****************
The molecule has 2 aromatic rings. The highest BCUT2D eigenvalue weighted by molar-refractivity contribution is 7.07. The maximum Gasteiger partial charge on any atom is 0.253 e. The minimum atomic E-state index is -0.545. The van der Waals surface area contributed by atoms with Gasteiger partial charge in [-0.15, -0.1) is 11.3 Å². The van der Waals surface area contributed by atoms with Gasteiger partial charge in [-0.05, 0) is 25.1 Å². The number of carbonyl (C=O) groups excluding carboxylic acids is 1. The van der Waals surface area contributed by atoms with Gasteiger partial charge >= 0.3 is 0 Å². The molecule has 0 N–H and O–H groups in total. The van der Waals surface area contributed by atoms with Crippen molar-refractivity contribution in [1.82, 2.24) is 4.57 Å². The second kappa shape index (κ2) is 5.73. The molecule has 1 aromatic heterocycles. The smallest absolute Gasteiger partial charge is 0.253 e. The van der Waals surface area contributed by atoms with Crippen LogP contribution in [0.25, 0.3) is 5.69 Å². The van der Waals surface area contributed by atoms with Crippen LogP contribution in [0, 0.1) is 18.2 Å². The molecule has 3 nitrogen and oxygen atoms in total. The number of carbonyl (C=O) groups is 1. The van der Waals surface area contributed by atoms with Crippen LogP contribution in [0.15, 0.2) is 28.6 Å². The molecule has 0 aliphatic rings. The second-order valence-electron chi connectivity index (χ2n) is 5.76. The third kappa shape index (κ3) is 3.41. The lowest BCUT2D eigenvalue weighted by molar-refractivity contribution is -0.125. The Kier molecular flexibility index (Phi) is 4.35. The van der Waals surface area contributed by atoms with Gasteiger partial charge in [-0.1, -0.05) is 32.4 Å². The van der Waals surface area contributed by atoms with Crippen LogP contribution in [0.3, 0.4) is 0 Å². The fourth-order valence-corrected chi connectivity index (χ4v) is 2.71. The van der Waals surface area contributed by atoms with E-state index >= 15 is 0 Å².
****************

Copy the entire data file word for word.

The molecule has 2 aromatic rings. The highest BCUT2D eigenvalue weighted by molar-refractivity contribution is 7.07. The maximum Gasteiger partial charge on any atom is 0.253 e. The minimum atomic E-state index is -0.545. The van der Waals surface area contributed by atoms with Gasteiger partial charge in [-0.15, -0.1) is 11.3 Å². The van der Waals surface area contributed by atoms with Gasteiger partial charge in [-0.05, 0) is 25.1 Å². The number of carbonyl (C=O) groups excluding carboxylic acids is 1. The van der Waals surface area contributed by atoms with Gasteiger partial charge >= 0.3 is 0 Å². The molecule has 0 N–H and O–H groups in total. The van der Waals surface area contributed by atoms with Crippen molar-refractivity contribution in [1.82, 2.24) is 4.57 Å². The second kappa shape index (κ2) is 5.73. The molecule has 1 aromatic heterocycles. The smallest absolute Gasteiger partial charge is 0.253 e. The van der Waals surface area contributed by atoms with Crippen LogP contribution in [0.25, 0.3) is 5.69 Å². The van der Waals surface area contributed by atoms with Crippen LogP contribution in [0, 0.1) is 18.2 Å². The molecule has 3 nitrogen and oxygen atoms in total. The number of carbonyl (C=O) groups is 1. The van der Waals surface area contributed by atoms with Crippen LogP contribution in [0.15, 0.2) is 28.6 Å². The molecule has 0 aliphatic rings. The second-order valence-electron chi connectivity index (χ2n) is 5.76. The third kappa shape index (κ3) is 3.41. The lowest BCUT2D eigenvalue weighted by molar-refractivity contribution is -0.125. The Kier molecular flexibility index (Phi) is 4.35. The van der Waals surface area contributed by atoms with Gasteiger partial charge in [-0.1, -0.05) is 32.4 Å². The van der Waals surface area contributed by atoms with Crippen LogP contribution in [0.3, 0.4) is 0 Å². The fourth-order valence-corrected chi connectivity index (χ4v) is 2.71. The van der Waals surface area contributed by atoms with E-state index >= 15 is 0 Å².